Xtranormal and the Perils of Technology
This is the winner of the class oscar ceremony, best movie and best script categories. (Click through to see it in xtranormal). OK, so it’s not David Mamet, but it’s actually quite witty…and by two sweet girls, rather than dirty boys.
From script writing and practice (one 90 minute class), through the movie making process (about two classes), to final viewings (one class), this took up quite a lot of time. Was it worth it? I think so, on balance - although if I only had them once a week instead of twice I might be more sceptical.
Xtranormal (http://www.xtranormal.com/) is a site which allows us to put together animated movies simply. For this class of young adults, I gave them free reign regarding location, topic, language… pretty much anything went as long as it was three minutes long and featured two characters. In the first class, I had the students prepare their characters, location, scenario and script and then act it out for another pair. Then we went to “the computer room”, and I gave them a brief tutorial about the application, led them through sign-up to first steps in scripting and directing, then kept an eye on them as they worked. They finished off in the next class, then as our end of term “treat” we had a viewing, made speeches and awarded prizes (cardboard cut out oscars).
It took a long time, and it was hard to keep students in step (especially in the early stages). However, in retrospect it was better to have a bit of confusion - figuring something out in English never does anyone any harm.
Students are generally more technically adept than we give them credit for. If they don’t understand, they can teach each other. If none of than understand, they can figure it out together.
As some students finished faster than others, I had an extra activity in which they researched the vocabulary we had been studying via flickr, youtube and so on… this was actually quite enlightening in itself.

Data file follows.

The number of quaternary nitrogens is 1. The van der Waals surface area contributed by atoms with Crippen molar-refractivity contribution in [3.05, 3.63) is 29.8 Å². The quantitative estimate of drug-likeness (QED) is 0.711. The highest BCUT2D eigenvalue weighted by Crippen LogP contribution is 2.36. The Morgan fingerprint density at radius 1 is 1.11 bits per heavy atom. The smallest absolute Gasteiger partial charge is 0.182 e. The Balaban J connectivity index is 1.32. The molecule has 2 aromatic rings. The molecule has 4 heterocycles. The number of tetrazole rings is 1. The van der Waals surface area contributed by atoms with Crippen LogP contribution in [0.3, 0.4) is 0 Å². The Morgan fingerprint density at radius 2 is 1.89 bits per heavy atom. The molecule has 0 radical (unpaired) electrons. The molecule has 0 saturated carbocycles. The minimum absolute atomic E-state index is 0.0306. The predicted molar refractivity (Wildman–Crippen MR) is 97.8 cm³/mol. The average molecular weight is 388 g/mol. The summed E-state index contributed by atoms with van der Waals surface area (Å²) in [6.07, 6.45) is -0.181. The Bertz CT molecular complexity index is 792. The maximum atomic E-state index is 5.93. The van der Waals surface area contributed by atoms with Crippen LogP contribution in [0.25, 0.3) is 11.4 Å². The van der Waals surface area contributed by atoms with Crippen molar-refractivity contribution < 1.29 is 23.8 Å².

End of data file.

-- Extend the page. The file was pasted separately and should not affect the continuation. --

As a final class treat, I didn’t want to do anything too challenging, so I just asked them to take notes on the strengths and weaknesses of each movie and to vote in three categories - best director, best script and best movie. With more time, I`d like to have students analyse the areas in which xtranormal has trouble generating accurate emphasis, pronunciation and intonation. For a computer programme, it is actually pretty good, but not perfect. So why not use that to our advantage?
Now, the rant……
I haven’t yet come across a “computer room” that fits the late twentieth century, let alone the 21st. Do you remember the old typing pools, where ladies sat in rows, typing, head down….
Well, that’s what many computer rooms look like now. Add in the security and firewalls that make everything take six years to load, and the trouble getting fifteen machines to run the same programme simultaneously (frequent crashes) and the special trip to the computer room is murder. Where are the round tables where students face one another across small terminals? Easy to navigate rooms full of well-connected, powerful, wireless machines which can be moved around as necessary? I realise this costs money, but would it really be much more expensive than the banks of machines in lockstep rows facing the teacher that we see now?
Is there a paradise on earth? Where are these “normalised” technological classrooms?